product,” Swedlow said. “It is now just easier to run a well-managed,
professional [imaging] operation and build great applications.”
The spreading use of open-source software in both academic and
commercial settings is encouraging thoughts of expanding the concept to hardware
and firmware; e.g., if an invention could be unshackled from its proprietary existence,
that would encourage cooperative exchanges between disparate users, each developing
novel twists on the invention to serve various applications of the technology.
Cooperation and collaboration happen every day between commercial
enterprises and academic labs, especially between labs and their startups. They
also occur easily between companies and their clients, who often must work together
to solve technological hurdles that arise whenever a system is first installed or
when a repair or new application is called for.
Multidisciplinary interactions are commonplace in the fields that
incorporate photonics, but more are required. Collaborations occur between academic
scientists and the corporate engineers who deliver a new microscope system, for
example. To go further, communication must proceed to students, colleagues, other
potential microscope customers and members of the interested public, such as academic
officials. Engaging these minds, in a way that records the results, can generate
innovative ideas that can bear new technological fruit.
Interdisciplinary innovation requires letting go – of preconceptions,
of traditional ways of doing business and of old-fashioned turf wars. People create
and use technology with a goal in sight. Both makers and users of technology tend
to be reluctant to share information about that technology. There exists a mostly
unwarranted fear that sharing leads to loss of productivity or profits.
Independent agencies and individuals are needed to bridge the
gaps between industry, government, nongovernmental organizations and researchers.
The industrial sector fears losing profits because of “stolen” IP, the
government must record and defend patents, nongovernmental organizations are attempting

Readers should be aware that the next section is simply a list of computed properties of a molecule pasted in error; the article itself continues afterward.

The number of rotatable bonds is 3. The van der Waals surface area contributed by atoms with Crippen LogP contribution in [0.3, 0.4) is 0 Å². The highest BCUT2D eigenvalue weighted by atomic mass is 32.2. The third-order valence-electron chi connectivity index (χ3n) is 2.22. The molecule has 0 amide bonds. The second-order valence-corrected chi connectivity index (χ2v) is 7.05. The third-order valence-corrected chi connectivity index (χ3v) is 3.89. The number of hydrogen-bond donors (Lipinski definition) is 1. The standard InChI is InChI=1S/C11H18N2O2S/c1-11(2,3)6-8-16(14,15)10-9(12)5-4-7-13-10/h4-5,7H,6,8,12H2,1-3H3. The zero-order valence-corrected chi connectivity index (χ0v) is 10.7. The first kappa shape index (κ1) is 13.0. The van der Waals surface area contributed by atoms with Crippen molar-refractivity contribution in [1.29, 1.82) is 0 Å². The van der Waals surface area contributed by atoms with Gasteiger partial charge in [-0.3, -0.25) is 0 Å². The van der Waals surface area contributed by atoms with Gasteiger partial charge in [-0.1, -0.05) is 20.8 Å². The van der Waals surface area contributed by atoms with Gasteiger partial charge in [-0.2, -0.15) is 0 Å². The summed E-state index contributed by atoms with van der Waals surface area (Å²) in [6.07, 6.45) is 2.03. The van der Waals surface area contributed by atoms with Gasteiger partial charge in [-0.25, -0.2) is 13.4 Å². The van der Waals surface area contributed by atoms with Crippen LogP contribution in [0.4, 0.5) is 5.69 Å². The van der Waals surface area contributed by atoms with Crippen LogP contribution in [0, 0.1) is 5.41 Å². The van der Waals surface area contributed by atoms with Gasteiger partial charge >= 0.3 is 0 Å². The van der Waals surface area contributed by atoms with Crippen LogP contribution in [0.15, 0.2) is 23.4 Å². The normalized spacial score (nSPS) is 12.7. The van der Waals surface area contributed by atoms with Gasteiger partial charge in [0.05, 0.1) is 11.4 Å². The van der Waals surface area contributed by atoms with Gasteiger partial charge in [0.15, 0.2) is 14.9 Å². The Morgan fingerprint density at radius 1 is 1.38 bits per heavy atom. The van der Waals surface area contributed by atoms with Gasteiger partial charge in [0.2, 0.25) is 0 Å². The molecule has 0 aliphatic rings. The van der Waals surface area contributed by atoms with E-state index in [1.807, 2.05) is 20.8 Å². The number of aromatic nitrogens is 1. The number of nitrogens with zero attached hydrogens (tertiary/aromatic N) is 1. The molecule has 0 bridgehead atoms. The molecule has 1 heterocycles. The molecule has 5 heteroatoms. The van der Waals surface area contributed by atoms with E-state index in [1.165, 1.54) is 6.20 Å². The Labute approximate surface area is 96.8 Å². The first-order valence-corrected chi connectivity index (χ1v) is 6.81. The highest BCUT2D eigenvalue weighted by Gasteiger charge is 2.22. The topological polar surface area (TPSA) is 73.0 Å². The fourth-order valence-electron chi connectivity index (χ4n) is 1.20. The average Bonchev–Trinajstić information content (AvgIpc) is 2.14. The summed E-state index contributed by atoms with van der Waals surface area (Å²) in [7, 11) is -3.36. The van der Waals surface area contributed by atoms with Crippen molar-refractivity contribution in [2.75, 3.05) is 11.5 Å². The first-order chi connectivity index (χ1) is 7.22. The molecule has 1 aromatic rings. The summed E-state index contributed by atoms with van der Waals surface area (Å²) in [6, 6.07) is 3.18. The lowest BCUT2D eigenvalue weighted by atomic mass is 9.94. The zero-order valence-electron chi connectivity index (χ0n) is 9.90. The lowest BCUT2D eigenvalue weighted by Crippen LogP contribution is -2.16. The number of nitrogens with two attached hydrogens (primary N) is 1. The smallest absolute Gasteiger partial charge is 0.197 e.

to disseminate useful technologies to less wealthy users, and researchers are trying
to generate novel technologies and products, often finding that generating profitable
IP is part of their jobs, even in academia.
The International Expert Group on Biotechnology, Innovation and
Intellectual Property calls these bridge makers “trust builders” because
they must help these institutions overcome their innate reluctance to share information
freely. The Montreal-based group asserts that all parties must become adept at listening
as well as talking as a way to become better sharers.
The group doesn’t leave the media out of its crosshairs,
either. Better communication of science and technology is a requirement of progress
toward better sharing and, therefore, more innovation.
One possible consequence is that merger and acquisition activity
will decrease. Small companies, including spinoffs from academic labs, often are
the targets of larger firms seeking to invigorate product lines through novel technologies.
Frequently, the ultimate target is not just any mature – or nearly so –
products the smaller company may have, it’s the IP portfolio it possesses.
The patents acquired then are turned into products and assimilated into the acquirer’s
own lines, or they are used to generate income off licenses or lawsuits.
Power from the people